Slovakia actually a perfectly sumptuous place to wild camp and in our three weeks there we only had five nights in a campsite. Although this one is in the heart of an amazing National Park, which if you love challenging hikes, is a must.
The campsite is a bit uneven although with chocks is ok. There’s a number of hook up points up at the top of the campsite. You need to buy .50c tokens for the washing machine and shower (which lasts 3 mins) The same token does a 1hr wash. For a night and two people with EHU it cost €17.50 in August and with walks directly from the site, it really is an ideal spot.
Camping Podlesok Paradise National Park.
So, what can we say? Central and Eastern Europe are full of treasure, warmth, incredible sights and experiences and wonderful places to stay. If you love wild camping, Greece, Bulgaria, Romania and Slovakia are particular good as long as you abide by the values of discretion, respect and giving back. Recent history may well have tarnished the countries’ reputation, although they are rebuilding their lives, growing stronger and with their resilience are fight back to earn their rightful place in people’s affections. Central and Eastern Europe are not to be feared – they are only to be loved. Cost of living is a bonus to the experience of travelling through these wonderful countries and we cannot recommend more highly some time in these delightful, unassuming and peaceful places. Come East, you’ll not regret it!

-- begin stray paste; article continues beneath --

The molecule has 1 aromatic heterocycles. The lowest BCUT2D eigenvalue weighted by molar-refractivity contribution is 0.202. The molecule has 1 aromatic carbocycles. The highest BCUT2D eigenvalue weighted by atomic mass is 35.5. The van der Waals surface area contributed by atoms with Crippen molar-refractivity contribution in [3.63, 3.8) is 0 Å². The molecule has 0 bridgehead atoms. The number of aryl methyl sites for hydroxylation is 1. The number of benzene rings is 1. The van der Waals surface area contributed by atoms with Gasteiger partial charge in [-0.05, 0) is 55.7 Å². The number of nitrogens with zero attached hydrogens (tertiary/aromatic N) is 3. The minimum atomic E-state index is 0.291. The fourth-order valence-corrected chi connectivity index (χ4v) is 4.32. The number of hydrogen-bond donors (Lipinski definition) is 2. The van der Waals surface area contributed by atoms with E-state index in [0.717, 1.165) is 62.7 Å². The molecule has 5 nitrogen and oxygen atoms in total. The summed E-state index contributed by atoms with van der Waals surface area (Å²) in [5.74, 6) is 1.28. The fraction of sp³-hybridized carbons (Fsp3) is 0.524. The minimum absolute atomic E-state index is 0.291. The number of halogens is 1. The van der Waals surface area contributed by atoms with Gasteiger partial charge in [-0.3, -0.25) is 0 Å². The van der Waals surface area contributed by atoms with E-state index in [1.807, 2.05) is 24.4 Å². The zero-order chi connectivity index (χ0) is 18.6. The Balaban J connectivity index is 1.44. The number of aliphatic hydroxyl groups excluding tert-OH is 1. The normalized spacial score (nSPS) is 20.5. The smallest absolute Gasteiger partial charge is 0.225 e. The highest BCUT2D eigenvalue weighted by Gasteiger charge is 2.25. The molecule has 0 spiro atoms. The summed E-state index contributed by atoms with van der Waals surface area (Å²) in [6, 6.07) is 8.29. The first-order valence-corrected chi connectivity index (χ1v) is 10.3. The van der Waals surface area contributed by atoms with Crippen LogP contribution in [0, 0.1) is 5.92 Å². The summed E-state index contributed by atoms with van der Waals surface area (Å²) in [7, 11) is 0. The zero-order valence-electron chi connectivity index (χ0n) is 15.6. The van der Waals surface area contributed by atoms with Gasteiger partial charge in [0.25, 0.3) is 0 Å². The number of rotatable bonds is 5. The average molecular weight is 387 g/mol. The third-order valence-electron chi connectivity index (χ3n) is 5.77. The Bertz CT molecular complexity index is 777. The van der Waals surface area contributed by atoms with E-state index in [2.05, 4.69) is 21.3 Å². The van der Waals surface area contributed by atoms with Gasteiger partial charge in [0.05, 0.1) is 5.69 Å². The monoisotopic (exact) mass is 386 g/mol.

Hi, Karen & Myles, The Motoroamers here. We are a fun-loving couple travelling full-time around Europe in Scoobie our trusty camper. We're driven to deliver seriously entertaining travel through our blogs, photography and humorous videos. We hope to inspire you too to travel.